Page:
Abstract [en]

Universities are relatively neutral bodies/platforms in political contexts that can differ profoundly. Please note relatively. The universities have to manoeuvre strategically, though, in order to be durable. In low income countries with more or less stable political systems the university is a vital asset for social, cultural and economic sustainability and development. The universities in these countries face challenging demands to have their outcomes used in society for economic growth, challenging of more reasons than e.g. in Europe. This means that the “voice of society” in science argues for use of the very limited public resources in ways benefitting the people as soon as possible, if not immediately. Society speaks back in demand for relevant knowledges for survival and better living conditions. This is a strong incentive to find other ways than a dominant linear way of disseminating R&D results, which often takes too long time and is not always efficient or context relevant. In this chapter I will give some aspects on why and how initiatives from universities for trying other models like inclusive innovation and cluster development are relevant, important and have a proved success record.

Place, publisher, year, edition, pages
Arusha, Tanzania: Nelson Mandela African Institution for Science and Technology, 2014
Keywords
Co-evolution, societal relevance, innovation system, cluster, technoscience, feminist technoscience
National Category
Media and Communications
Identifiers
urn:nbn:se:bth-6518 (URN)oai:bth.se:forskinfoEF21F6BDFD9C53C6C1257D9E00558475 (Local ID)978-91-637-5000-7 (ISBN)oai:bth.se:forskinfoEF21F6BDFD9C53C6C1257D9E00558475 (Archive number)oai:bth.se:forskinfoEF21F6BDFD9C53C6C1257D9E00558475 (OAI)
Available from: 2014-12-02 Created: 2014-11-28 Last updated: 2015-06-30Bibliographically approved
Ecuru, J., Trojer, L., Okidi Lating, P. & Ziraba, Y. (2013). Cluster development in low resource settings: The case of bioethanol and fruit processing clusters in Uganda. International Journal of Entrepreneurship and Innovation Management, 18
Open this publication in new window or tab >>Cluster development in low resource settings: The case of bioethanol and fruit processing clusters in Uganda
2013 (English)In: International Journal of Entrepreneurship and Innovation Management, ISSN 1368-275X, E-ISSN 1741-5098, Vol. 18Article in journal (Refereed) Published
Abstract [en]

In this paper, bioethanol and fruit processing clusters in Uganda were taken as sectoral innovation systems, and enabling conditions and barriers to their growth were analysed from a technoscientific and innovation systems perspective. Active participation of entrepreneurial university scientists in the clustering process appears to be an enabling factor. Absence of goals and incentives specifically to attract investments in the cluster areas and to drive formation of markets for cluster products is a major barrier. Adopting more inclusive innovation policies, and having in place good community engagement strategies, could help overcome the barriers and expand opportunities for clusters in low resource settings to grow and become competitive.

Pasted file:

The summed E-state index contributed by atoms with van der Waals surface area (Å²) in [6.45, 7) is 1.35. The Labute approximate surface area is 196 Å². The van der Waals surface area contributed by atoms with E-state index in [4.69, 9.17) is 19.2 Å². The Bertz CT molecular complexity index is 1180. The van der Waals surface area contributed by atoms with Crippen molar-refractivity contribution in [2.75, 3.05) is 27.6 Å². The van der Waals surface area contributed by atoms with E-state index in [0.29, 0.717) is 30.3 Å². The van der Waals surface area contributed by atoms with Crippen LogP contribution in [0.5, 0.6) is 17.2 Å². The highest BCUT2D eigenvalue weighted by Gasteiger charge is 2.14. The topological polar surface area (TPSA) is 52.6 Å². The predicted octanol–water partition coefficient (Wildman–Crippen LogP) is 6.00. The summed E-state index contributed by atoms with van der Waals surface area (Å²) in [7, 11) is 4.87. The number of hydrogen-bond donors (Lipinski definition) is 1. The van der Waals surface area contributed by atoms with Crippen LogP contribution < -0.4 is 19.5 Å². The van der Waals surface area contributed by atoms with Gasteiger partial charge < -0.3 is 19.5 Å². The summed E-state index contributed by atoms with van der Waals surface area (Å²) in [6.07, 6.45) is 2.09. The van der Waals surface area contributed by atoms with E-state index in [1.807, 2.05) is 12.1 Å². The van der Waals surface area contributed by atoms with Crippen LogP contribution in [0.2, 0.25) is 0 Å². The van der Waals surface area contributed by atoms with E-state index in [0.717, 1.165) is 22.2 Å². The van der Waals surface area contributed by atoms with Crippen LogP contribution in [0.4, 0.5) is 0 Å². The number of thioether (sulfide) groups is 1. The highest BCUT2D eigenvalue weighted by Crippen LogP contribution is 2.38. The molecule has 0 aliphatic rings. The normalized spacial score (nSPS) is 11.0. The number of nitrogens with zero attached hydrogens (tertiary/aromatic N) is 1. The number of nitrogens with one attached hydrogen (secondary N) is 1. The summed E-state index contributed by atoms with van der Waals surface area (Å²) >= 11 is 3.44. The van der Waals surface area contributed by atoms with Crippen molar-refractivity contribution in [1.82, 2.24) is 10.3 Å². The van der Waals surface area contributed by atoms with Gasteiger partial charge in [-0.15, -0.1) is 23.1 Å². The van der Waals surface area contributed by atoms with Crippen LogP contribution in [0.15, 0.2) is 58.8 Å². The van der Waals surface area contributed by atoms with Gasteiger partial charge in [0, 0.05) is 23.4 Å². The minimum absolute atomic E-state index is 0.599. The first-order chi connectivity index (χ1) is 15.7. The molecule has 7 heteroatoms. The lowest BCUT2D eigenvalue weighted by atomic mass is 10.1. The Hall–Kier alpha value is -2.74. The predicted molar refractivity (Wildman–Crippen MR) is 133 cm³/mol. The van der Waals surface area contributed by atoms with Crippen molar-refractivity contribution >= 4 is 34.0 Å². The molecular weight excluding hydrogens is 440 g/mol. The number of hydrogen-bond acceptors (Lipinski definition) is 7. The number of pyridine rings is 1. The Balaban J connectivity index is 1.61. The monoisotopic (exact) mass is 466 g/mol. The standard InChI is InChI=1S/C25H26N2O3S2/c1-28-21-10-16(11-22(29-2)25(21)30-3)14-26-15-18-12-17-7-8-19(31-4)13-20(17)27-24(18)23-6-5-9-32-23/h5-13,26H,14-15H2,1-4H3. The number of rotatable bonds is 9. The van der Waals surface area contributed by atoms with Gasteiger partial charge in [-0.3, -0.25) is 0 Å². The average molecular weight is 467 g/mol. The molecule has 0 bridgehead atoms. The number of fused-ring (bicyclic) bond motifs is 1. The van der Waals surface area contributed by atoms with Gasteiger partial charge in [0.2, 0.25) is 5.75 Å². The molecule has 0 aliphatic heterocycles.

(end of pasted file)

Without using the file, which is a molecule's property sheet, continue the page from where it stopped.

Place, publisher, year, edition, pages
Inderscience publishers, 2013
Keywords
bioethanol, cluster, fruit processing, innovation system, Uganda
National Category
Media and Communications
Identifiers
urn:nbn:se:bth-6860 (URN)oai:bth.se:forskinfo2A141120F497BB24C1257C280039586F (Local ID)oai:bth.se:forskinfo2A141120F497BB24C1257C280039586F (Archive number)oai:bth.se:forskinfo2A141120F497BB24C1257C280039586F (OAI)
Available from: 2013-11-22 Created: 2013-11-19 Last updated: 2017-12-04Bibliographically approved
Trojer, L. (2013). Gender Research as Knowledge Resource in Technology and Engineering. In: Ernst, Waltraud; Horwath, Ilona (Ed.), Gender in Science and Technology, Interdisciplinary Approaches: (pp. 167-185). Bielefeld: Transcript Verlag
Open this publication in new window or tab >>Gender Research as Knowledge Resource in Technology and Engineering
2013 (English)In: Gender in Science and Technology, Interdisciplinary Approaches / [ed] Ernst, Waltraud; Horwath, Ilona, Bielefeld: Transcript Verlag , 2013, p. 167-185Chapter in book (Refereed)
Abstract [en]

Aspirations in gender research within technology and engineering have developed into a research-transforming activity focusing on societal relevance and engineering faculties. The conditions that are needed and created require epistemological pluralism. The gender research referred to here is also called feminist technoscience. When discussing gender in sectors like technology and engineering, we often tend to count heads, i.e. how many women are present in which functions. By contrast, gender issues are much less seen as generating knowledge and technology in themselves. This chapter will illustrate what kind of added value certain academic activities starting in gender-related issues can have. Epistemological comments on feminist technoscience are presented as fostering and attempting to advance our understanding of knowledge production in technology and engineering. The aim of this chapter is to contribute to the recognition of feminist technoscience and its knowledge-producing values. Discussions of key understandings of feminist technoscience are illustrated by two cases and summed up by some closing remarks.